Study: German Government must fight child labor more decisively

Germany can and must do more to combat exploitative child labour worldwide. In particular, there is a need for legal regulation of the human rights due diligence obligations of German companies.

But there is also a need for a more consistent development policy geared to children’s rights. These are the results of a study “End exploitation and abuse of children worldwide” by political scientist Walter Eberlei, who teaches and researches as a professor at the Düsseldorf University of Applied Sciences (HSD). The study was published on Thursday evening (28.11.2019) as part of a festive event organised by the Development Ministry in Berlin on the occasion of the 30th anniversary of the adoption of the UN Convention on the Rights of the Child.

The study points out that over 150 million children worldwide have to work for a living, about half of them in the worst conditions. Exploitative child labour, which violates many children’s rights, is prohibited worldwide by the Convention on the Rights of the Child. A Convention of the International Labour Organisation of 1999 outlaws in particular the worst forms of child labour.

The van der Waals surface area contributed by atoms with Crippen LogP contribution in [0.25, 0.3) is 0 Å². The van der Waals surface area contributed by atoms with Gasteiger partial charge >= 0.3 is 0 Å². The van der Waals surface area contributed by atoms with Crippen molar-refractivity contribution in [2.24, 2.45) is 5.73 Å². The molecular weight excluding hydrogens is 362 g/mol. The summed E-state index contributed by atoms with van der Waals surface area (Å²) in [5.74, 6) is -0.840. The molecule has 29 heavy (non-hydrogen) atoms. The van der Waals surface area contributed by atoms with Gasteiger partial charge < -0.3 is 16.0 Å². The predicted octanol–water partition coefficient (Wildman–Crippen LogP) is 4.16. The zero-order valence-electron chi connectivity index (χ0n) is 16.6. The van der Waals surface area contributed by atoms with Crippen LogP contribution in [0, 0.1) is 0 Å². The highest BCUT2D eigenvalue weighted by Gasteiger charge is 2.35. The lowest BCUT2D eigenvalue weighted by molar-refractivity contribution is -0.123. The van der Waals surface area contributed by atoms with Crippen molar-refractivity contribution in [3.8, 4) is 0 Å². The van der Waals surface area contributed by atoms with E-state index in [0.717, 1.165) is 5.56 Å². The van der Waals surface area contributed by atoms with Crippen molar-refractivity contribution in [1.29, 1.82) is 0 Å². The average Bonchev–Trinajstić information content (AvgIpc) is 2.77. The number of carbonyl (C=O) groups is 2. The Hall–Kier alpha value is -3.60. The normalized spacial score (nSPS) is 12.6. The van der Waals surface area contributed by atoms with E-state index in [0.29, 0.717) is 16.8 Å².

The study also describes the current problem areas , outlines existing approaches for action of the various actors and gives recommendations for action for development cooperation, but also for companies, civil society and consumers. Time to Talk! is mentioned as an example for meaningful approaches to fulfill children´s rights of participation.

In the past two years, Kindernothilfe and terre des hommes – sponsored by the BMZ – followed a special child rights approach for the treatment of child labor. The project “It´s Time to Talk! – Children’s Views on Children’s Work” is about a fundamental child right: the right to appropriate participation (Art.12 UN-CRC). In cooperation with over 50 partner organisations 1,822 working children worldwide  in 36 countries were consulted about their experience with child work and their perspectives. This resulted in important findings for the further development of strategies in this field (cf. Kindernothilfe and terre des hommes 2019). Number one: Working children want to participate in programmes and measures, that affect them. Working children have own interests, which are mostly not  based on the the fundamental abolition of child labour but rather on the design of the working conditions, so that they do not affect or hinder their further development.

The study can be read and downloaded in German here